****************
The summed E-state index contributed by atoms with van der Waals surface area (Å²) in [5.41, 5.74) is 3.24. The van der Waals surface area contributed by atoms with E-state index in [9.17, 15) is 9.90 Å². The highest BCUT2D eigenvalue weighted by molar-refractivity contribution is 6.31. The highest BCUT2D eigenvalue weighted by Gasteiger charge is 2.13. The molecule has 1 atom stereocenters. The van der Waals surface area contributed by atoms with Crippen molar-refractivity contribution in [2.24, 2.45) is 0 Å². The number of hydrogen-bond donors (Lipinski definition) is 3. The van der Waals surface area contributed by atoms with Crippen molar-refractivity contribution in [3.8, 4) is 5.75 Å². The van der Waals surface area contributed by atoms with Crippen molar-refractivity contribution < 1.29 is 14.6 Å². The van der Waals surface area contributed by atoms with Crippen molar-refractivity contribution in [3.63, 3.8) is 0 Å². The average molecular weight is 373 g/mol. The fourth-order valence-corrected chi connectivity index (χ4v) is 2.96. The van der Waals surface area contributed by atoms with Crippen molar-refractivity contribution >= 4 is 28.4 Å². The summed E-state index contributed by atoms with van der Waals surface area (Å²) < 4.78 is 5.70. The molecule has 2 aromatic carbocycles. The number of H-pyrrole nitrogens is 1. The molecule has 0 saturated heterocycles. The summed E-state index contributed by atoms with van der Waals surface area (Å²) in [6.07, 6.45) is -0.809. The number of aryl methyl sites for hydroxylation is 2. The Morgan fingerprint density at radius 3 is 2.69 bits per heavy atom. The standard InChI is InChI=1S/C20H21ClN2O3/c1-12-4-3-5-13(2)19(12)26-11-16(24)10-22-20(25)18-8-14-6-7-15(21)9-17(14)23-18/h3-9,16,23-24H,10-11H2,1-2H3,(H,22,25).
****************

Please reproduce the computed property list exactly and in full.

The summed E-state index contributed by atoms with van der Waals surface area (Å²) in [5.41, 5.74) is 3.24. The van der Waals surface area contributed by atoms with E-state index in [9.17, 15) is 9.90 Å². The highest BCUT2D eigenvalue weighted by molar-refractivity contribution is 6.31. The highest BCUT2D eigenvalue weighted by Gasteiger charge is 2.13. The molecule has 1 atom stereocenters. The van der Waals surface area contributed by atoms with Crippen molar-refractivity contribution in [2.24, 2.45) is 0 Å². The number of hydrogen-bond donors (Lipinski definition) is 3. The van der Waals surface area contributed by atoms with Crippen molar-refractivity contribution in [3.8, 4) is 5.75 Å². The van der Waals surface area contributed by atoms with Crippen molar-refractivity contribution < 1.29 is 14.6 Å². The van der Waals surface area contributed by atoms with Crippen molar-refractivity contribution in [3.63, 3.8) is 0 Å². The average molecular weight is 373 g/mol. The fourth-order valence-corrected chi connectivity index (χ4v) is 2.96. The van der Waals surface area contributed by atoms with Crippen molar-refractivity contribution >= 4 is 28.4 Å². The summed E-state index contributed by atoms with van der Waals surface area (Å²) < 4.78 is 5.70. The molecule has 2 aromatic carbocycles. The number of H-pyrrole nitrogens is 1. The molecule has 0 saturated heterocycles. The summed E-state index contributed by atoms with van der Waals surface area (Å²) in [6.07, 6.45) is -0.809. The number of aryl methyl sites for hydroxylation is 2. The Morgan fingerprint density at radius 3 is 2.69 bits per heavy atom. The standard InChI is InChI=1S/C20H21ClN2O3/c1-12-4-3-5-13(2)19(12)26-11-16(24)10-22-20(25)18-8-14-6-7-15(21)9-17(14)23-18/h3-9,16,23-24H,10-11H2,1-2H3,(H,22,25).